As I started to get my baring in this new ocean of Atheist thinking, I found that I hadn't really been left behind. The nature of the debates between Christians and Atheists (I'm an American so, yes, I'm picking on Christians because that's the majority here), unfortunately, hasn't changed a whole lot during the last century. I quickly found they are, in essence, the same arguments over and over...and over again. Atheists don't accept the Bible as evidence because it has been proven wrong on numerous occasions and the Christians call it evidence because they believe it's the "unchanging word of God".
I stepped into the internet debates, mostly on YouTube, and lost my steam very quickly because it is so tiring to say the same things over and over. I'd gotten very tired of trying to explain things in reality to non-believers of reality who would, seemingly without fail, ignore the evidence available to them and, instead, turn to their version of reality, which has a single answer for everything: "God did it."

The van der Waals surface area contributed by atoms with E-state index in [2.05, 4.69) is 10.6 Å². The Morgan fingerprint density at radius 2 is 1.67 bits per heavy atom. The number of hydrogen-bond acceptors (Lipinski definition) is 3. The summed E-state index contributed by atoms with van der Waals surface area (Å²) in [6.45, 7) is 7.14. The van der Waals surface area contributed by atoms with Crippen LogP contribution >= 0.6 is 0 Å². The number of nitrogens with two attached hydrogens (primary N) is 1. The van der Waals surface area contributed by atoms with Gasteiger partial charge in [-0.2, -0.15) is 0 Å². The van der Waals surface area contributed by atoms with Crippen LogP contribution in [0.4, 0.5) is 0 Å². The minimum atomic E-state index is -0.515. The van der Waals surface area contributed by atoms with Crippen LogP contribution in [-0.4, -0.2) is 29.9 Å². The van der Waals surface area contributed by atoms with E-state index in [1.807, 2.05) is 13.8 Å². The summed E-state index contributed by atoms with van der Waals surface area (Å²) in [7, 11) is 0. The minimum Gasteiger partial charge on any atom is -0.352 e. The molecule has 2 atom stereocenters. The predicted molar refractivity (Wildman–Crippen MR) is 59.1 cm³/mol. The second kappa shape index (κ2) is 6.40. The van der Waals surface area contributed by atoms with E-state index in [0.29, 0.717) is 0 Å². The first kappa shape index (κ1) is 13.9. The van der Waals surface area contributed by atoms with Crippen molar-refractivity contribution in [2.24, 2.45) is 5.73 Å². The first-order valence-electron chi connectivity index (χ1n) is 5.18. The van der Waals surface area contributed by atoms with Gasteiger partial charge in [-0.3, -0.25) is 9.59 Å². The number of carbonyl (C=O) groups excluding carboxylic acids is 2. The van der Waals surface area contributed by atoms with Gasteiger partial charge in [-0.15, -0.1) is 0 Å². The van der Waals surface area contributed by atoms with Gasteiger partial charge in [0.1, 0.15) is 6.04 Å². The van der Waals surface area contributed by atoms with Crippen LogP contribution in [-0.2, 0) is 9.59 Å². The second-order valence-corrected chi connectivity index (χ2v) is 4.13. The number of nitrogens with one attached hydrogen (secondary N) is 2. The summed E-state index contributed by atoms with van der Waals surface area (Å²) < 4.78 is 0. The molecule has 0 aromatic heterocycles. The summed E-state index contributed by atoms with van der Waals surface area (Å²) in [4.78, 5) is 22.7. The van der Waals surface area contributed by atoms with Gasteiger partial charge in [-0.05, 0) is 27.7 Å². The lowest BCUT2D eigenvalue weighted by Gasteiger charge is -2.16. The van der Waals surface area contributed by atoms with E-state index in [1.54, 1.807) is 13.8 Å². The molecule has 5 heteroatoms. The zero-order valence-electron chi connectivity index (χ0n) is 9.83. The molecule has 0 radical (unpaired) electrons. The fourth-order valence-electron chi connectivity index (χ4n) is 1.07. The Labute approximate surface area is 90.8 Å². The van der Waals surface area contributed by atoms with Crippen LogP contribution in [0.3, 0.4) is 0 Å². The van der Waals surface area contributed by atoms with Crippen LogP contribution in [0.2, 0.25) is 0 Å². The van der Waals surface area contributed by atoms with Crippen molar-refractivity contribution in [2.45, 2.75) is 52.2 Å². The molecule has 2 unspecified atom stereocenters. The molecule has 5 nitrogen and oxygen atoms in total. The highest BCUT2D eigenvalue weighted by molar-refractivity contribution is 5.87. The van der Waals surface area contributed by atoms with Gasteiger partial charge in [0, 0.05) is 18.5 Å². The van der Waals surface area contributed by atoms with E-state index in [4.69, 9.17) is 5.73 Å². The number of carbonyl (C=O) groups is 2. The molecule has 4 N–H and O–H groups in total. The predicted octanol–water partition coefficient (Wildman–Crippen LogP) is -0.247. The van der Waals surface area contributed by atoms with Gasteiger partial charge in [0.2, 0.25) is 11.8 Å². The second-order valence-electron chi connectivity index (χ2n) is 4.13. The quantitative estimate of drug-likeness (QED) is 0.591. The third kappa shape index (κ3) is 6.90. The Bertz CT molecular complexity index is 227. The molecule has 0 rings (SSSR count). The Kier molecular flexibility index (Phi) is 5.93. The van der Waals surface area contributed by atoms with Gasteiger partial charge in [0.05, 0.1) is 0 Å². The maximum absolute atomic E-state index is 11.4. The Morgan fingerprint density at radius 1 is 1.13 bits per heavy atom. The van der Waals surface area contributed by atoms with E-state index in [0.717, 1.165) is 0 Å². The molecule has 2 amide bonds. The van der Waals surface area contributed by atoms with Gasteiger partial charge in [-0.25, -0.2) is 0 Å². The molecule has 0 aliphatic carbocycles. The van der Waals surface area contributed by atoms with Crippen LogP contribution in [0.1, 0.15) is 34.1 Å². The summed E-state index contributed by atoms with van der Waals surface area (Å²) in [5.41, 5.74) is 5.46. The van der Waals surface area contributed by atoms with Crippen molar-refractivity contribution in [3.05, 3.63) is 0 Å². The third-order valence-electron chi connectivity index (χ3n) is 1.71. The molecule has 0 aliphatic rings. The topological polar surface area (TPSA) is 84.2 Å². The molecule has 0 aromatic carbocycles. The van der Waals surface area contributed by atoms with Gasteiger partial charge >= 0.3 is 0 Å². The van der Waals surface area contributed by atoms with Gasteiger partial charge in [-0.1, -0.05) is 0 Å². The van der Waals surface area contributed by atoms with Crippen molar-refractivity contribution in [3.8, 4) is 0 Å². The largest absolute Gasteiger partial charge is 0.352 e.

I had made up my mind to set my focus elsewhere and try to make a difference by just "spreading the word" as it were. I even said out loud "I'm not doing this anymore." It can be so intellectually taxing to try and teach others what they've been misinformed about and where it is they misunderstand. I was tired of being called "evil" and "ignorant". The "ignorant" comment is so hypocritical coming from a Creationist, but I digress. I "met" Greta Christina through her Skepticon YouTube video on the subject of angry Atheists and found her talk beautiful. I decided, instead of "wasting my time" debating, to read Greta's book "Why Are You Atheists So Angry? 99 Things That Piss Off the Godless" thinking it was just going to be about the things that pissed her off. I expected it to be a short read, but I was in for a big surprise.